Weeks after Baltimore County agreed pay about $500,000 to settle a workplace discrimination suit brought by the U.S. Department of Justice, a former county police lieutenant and two former firefighters have filed federal lawsuits claiming that they were illegally forced off their jobs.
Each of the suits filed Wednesday in U.S. District Court in Baltimore demands $2.3 million in damages and compensation for violations of rights under the Americans with Disabilities Act, which bars workplace and hiring discrimination based on medical conditions. These cases were among the 13 pursued by the Justice Department in their suit settled in early August, but the county did not offer these three men compensation sufficient to dissuade them from suing on their own, said their lawyer, Kathleen Cahill.
"The county would not offer adequate compensation for damages for these folks to choose settlement over litigation," said Cahill, who practices in Towson. In these three cases, she said, "the economic losses are the most extreme because they lost their careers."
She said former police lieutenant Michael D. Lauenstein, 56, and former firefighters Stanley P. Kuklinski, 53, and Donald K. Becker Sr., 53, were "falsely labeled as damaged goods," making it impossible for them to find work in public safety. Lauenstein, Kuklinski and Becker retired in 2007, 2008 and 2009, respectively.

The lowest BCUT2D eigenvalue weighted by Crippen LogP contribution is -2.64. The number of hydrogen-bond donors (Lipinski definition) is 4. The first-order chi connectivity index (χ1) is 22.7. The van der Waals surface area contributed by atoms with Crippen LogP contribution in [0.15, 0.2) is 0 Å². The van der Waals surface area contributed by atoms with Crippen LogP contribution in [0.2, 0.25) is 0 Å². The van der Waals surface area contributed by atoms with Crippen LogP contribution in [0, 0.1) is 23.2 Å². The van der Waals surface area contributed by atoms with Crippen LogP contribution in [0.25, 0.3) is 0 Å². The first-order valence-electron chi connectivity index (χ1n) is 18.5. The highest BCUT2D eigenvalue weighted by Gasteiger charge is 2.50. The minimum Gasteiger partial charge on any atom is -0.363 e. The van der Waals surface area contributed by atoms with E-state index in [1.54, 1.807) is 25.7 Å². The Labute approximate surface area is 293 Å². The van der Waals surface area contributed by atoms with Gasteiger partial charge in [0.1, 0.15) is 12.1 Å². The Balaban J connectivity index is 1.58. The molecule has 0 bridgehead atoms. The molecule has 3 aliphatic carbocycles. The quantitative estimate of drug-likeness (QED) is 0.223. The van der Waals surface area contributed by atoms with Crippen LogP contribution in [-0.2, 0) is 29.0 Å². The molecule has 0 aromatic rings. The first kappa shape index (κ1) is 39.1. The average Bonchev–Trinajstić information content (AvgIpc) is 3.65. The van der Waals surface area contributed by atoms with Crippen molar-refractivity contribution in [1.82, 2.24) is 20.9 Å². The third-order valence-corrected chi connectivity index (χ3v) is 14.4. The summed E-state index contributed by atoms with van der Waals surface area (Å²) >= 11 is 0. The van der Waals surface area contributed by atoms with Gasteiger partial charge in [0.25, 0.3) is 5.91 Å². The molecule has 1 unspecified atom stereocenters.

"It's common knowledge if you are forced out of a job as unfit for duty, the door is closed," said Cahill, who represented all 13 people whose cases were taken up by the Justice Department. Cahill also represented Baltimore County police Detective William Blake, who won a $225,000 judgment against the county in 2010 after a federal jury trial. Blake claimed that the Police Department violated the ADA by ordering him to undergo a medical examination in retaliation for testifying on behalf of another officer before a county appeals board.
Baltimore County spokesman Don Mohler did not respond to a request for comment.
The three plaintiffs, with a total of 84 years of county service among them, tell similar stories in their complaints filed with the court. Each man claims that he was subjected to unnecessary medical examinations, forced to disclose irrelevant personal information, and forced off the job for medical reasons despite a lack of evidence that he was not fit to do the work.
Kuklinski, for instance, who served 25 years with the Fire Department, had heart bypass surgery in June 2007. Three months later, the suit says, he "was released by his cardiologist to return to work, full-duty, with no restrictions."
Although the department's health care provider, Concentra, also released him to return to work without restrictions, the suit says, the department ordered Kuklinski to see the physician who often performed occupational exams for the county. The doctor ordered a stress test, which Kuklinski passed, and later reported to the county that Kuklinski was not fit for duty, the suit says.
Michael Day, president of the Baltimore County Professional Fire Fighters Association, said he could not comment on these individual cases, but said, "Often, it comes down to the level of risk the county would be willing to accept."